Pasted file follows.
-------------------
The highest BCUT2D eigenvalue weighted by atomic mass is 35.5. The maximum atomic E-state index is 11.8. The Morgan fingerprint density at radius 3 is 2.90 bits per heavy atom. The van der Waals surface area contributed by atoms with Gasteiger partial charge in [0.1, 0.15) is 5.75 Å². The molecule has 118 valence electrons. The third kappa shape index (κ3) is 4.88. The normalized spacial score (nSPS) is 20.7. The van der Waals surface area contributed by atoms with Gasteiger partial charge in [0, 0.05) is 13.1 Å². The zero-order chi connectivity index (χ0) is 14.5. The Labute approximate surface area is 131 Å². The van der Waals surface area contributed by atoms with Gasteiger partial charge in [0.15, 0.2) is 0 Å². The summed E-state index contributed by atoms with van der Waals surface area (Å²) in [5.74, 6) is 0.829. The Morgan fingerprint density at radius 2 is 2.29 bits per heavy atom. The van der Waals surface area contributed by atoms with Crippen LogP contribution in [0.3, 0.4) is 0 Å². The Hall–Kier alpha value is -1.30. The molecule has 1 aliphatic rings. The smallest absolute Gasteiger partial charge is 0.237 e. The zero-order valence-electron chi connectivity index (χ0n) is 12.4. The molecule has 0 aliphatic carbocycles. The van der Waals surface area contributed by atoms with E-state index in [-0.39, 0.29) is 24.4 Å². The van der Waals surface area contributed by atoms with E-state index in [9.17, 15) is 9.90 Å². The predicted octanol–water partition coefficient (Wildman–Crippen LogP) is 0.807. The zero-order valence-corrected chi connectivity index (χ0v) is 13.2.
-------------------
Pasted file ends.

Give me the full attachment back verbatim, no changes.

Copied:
The highest BCUT2D eigenvalue weighted by atomic mass is 35.5. The maximum atomic E-state index is 11.8. The Morgan fingerprint density at radius 3 is 2.90 bits per heavy atom. The van der Waals surface area contributed by atoms with Gasteiger partial charge in [0.1, 0.15) is 5.75 Å². The molecule has 118 valence electrons. The third kappa shape index (κ3) is 4.88. The normalized spacial score (nSPS) is 20.7. The van der Waals surface area contributed by atoms with Gasteiger partial charge in [0, 0.05) is 13.1 Å². The zero-order chi connectivity index (χ0) is 14.5. The Labute approximate surface area is 131 Å². The van der Waals surface area contributed by atoms with Gasteiger partial charge in [0.15, 0.2) is 0 Å². The summed E-state index contributed by atoms with van der Waals surface area (Å²) in [5.74, 6) is 0.829. The Morgan fingerprint density at radius 2 is 2.29 bits per heavy atom. The van der Waals surface area contributed by atoms with Crippen LogP contribution in [0.3, 0.4) is 0 Å². The Hall–Kier alpha value is -1.30. The molecule has 1 aliphatic rings. The smallest absolute Gasteiger partial charge is 0.237 e. The zero-order valence-electron chi connectivity index (χ0n) is 12.4. The molecule has 0 aliphatic carbocycles. The van der Waals surface area contributed by atoms with E-state index in [-0.39, 0.29) is 24.4 Å². The van der Waals surface area contributed by atoms with E-state index in [9.17, 15) is 9.90 Å². The predicted octanol–water partition coefficient (Wildman–Crippen LogP) is 0.807. The zero-order valence-corrected chi connectivity index (χ0v) is 13.2.